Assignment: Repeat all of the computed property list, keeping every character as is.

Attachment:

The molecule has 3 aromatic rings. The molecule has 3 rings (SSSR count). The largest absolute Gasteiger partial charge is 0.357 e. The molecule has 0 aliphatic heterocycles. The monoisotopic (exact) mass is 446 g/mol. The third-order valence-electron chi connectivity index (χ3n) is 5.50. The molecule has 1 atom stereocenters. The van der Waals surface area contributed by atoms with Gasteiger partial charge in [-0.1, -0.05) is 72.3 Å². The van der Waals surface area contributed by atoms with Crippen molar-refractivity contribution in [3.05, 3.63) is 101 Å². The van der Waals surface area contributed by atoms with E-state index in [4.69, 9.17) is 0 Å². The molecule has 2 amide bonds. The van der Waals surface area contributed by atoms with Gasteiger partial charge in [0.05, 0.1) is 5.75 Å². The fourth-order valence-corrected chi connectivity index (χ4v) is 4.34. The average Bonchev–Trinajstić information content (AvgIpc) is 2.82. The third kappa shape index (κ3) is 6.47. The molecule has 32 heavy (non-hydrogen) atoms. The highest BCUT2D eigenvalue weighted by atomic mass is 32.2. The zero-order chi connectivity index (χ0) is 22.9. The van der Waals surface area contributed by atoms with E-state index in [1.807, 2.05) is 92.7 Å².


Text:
The molecule has 3 aromatic rings. The molecule has 3 rings (SSSR count). The largest absolute Gasteiger partial charge is 0.357 e. The molecule has 0 aliphatic heterocycles. The monoisotopic (exact) mass is 446 g/mol. The third-order valence-electron chi connectivity index (χ3n) is 5.50. The molecule has 1 atom stereocenters. The van der Waals surface area contributed by atoms with Gasteiger partial charge in [-0.1, -0.05) is 72.3 Å². The van der Waals surface area contributed by atoms with Crippen molar-refractivity contribution in [3.05, 3.63) is 101 Å². The van der Waals surface area contributed by atoms with E-state index in [4.69, 9.17) is 0 Å². The molecule has 2 amide bonds. The van der Waals surface area contributed by atoms with Gasteiger partial charge in [0.05, 0.1) is 5.75 Å². The fourth-order valence-corrected chi connectivity index (χ4v) is 4.34. The average Bonchev–Trinajstić information content (AvgIpc) is 2.82. The third kappa shape index (κ3) is 6.47. The molecule has 32 heavy (non-hydrogen) atoms. The highest BCUT2D eigenvalue weighted by atomic mass is 32.2. The zero-order chi connectivity index (χ0) is 22.9. The van der Waals surface area contributed by atoms with E-state index in [1.807, 2.05) is 92.7 Å².